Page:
A little slice of Brooklyn, located on S. Boundary Street
Written by Amanda Williams|
October 16, 2014
Upon entering the Meridian Coffeehouse, it’s easy to think you’ve suddenly been transported to Williamsburg, Brooklyn. Usually full of conversation, the Meridian’s main living room is reserved Thursdays for “open mic night.” Every couch is full, and people line the doorways, listening intently. Some even stand in the little library, dark and overwhelmed with books and novellas. Sitting just off campus at 206 S. Boundary Street, the coffeehouse, completely run by student volunteers, blends in with its neighbors from the outside. Once inside, however, it’s impossible not to notice the artwork on the walls, hanging from ceilings and even from the doorjambs.
All of the art — including the Elvis portrait hanging on the back wall, the abstract painting above the mantle, and the wired, circular piece covering a doorway — is student-made. The menu board, which is currently written in the International Phonetic Alphabet, changes often, usually when inspiration strikes and chalk is available. Before the IPA piece, Boba Fett’s face stated the prices (50 cents for everything). General Manager Alyssa Jerrell ’15 shares the history of the colorful piñata hanging from the middle of the ceiling.
“I found it in my [mom’s] car … and I was like, ‘she doesn’t need this,’ so I put it in the building,” said Jerrell. “That’s kind of how everything in there gets there.”
But the art doesn’t stop there. A second living room, situated at the back and accordingly named “the back room,” has its own kind of decoration.
“People did their community service projects by putting graffiti on our walls,” said Jerrell. “So it says, like, ‘get up’ and ‘think;’ one says ‘get up’ the other says ‘think.’ I really like those.”
For co-event manager Alaric Powell ’15, the Meridian is also a place for musicians and music lovers. “Open mic night” is more low-key, while additional shows most weekends host both on- and off-campus groups.
“We’re a venue trying to bring music that people want to see in Williamsburg, so we’re trying to do that as best we can,” said Powell. “We tend to do a pretty wide variety.”
Past shows have included jazz, folk, punk and screamo groups, sometimes in the same night. That wide variety is exactly what prompted Akshay Kumar ’17 to join the staff this year. While attending her first show, she was surprised to find that a place like the Meridian existed at the College of William and Mary.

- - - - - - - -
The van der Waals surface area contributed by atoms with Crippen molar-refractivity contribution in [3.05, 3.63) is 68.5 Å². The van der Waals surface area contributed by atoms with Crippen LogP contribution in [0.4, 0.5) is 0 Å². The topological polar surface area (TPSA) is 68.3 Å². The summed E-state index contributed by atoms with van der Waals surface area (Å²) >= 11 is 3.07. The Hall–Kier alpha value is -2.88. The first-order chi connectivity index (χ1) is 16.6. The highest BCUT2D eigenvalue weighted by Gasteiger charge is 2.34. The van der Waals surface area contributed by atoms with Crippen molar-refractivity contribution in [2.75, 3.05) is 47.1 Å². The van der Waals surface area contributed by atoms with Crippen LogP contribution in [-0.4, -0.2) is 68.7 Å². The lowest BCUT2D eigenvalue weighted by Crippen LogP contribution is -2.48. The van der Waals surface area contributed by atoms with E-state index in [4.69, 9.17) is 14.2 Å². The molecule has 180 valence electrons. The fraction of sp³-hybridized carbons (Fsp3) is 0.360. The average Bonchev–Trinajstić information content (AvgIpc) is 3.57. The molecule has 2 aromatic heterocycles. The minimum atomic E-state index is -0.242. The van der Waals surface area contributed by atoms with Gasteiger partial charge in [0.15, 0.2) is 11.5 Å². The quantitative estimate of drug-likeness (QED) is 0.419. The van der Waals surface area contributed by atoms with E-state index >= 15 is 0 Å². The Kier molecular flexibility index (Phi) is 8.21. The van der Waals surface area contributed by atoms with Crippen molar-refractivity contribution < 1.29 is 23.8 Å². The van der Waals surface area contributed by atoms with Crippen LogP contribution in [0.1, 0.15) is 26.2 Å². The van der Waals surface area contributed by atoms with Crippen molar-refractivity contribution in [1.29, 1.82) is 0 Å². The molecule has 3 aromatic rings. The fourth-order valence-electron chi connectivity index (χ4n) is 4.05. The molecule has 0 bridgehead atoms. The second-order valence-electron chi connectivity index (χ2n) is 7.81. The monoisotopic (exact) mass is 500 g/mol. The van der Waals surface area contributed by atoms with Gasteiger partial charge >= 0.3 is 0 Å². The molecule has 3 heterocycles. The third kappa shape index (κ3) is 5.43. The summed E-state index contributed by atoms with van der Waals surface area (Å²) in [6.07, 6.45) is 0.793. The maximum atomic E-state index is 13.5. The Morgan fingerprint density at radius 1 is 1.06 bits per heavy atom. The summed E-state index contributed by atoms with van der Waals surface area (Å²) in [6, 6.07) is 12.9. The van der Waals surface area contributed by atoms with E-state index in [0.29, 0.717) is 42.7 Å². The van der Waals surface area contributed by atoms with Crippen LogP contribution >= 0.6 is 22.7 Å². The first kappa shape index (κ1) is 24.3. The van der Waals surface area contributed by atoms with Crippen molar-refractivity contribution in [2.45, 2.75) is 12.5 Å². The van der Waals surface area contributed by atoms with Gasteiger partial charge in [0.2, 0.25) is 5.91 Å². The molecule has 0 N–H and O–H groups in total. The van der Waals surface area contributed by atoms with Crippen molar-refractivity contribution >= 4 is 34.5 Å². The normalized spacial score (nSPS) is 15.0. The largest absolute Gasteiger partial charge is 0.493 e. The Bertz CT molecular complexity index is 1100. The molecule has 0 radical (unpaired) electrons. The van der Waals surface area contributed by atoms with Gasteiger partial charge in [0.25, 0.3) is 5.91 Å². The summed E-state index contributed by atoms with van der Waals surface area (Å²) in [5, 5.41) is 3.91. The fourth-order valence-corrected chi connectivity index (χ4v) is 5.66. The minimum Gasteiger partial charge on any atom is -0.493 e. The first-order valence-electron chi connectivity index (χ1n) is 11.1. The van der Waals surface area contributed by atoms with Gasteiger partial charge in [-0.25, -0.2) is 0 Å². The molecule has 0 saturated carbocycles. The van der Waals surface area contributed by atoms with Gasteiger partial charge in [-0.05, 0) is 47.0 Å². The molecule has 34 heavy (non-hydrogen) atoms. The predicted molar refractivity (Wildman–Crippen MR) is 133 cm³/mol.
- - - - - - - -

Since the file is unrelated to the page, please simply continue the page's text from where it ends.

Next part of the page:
“I generally liked the music,” said Kumar. “I liked that they had a nice mix of genres and types. I just really liked the place and the scene. Everyone seemed to be having a good time. People would just get up and dance around, not caring what other people think. It was fun.”
Traditions are big at the Meridian. Coming soon is “Grits Wrestling,” which includes people wrestling on tarps of hot grits. This tradition started over ten years ago for police brutality awareness. How that connects to grits wrestling, according to Jerrell, no one really knows.
“We have a lot of events like that,” said Jerrell. “Nobody’s sure why we do the things we do.”
In the spring, “Sky is Falling” is an all-day music festival put on at the Meridian, which includes six hours of music and food. It also hosts “Art Slam,” a competitive team art competition. Though for Powell, “competitive” is in heavy air quotes. Both events, open to the entire student body, aim to include a wider range of students on campus.
“My goal [as the] general manager is really to just open up the space; it’s pure potential as space,” said Jerrell. “We really want everyone in the campus community who would like to have access to an artistic space and that kind of community to really just take hold of it.”
Even on seemingly regular nights, there is something going on at the Meridian. Wednesdays are “Zombie Zensdays,” which showcase various horror movies. The “zen” comes from the meditation that follows the film (hopefully to prevent nightmares). After meditation, the “Black Sprockets,” the Meridian’s own cycling gang, go on a late-night ride around Williamsburg.
“I don’t like the idea of us just being like a close-knit group where everyone just doesn’t know anything about us,” said Powell. “I want people to know about the Meridian and to come there for the events, to just hang out and have coffee.”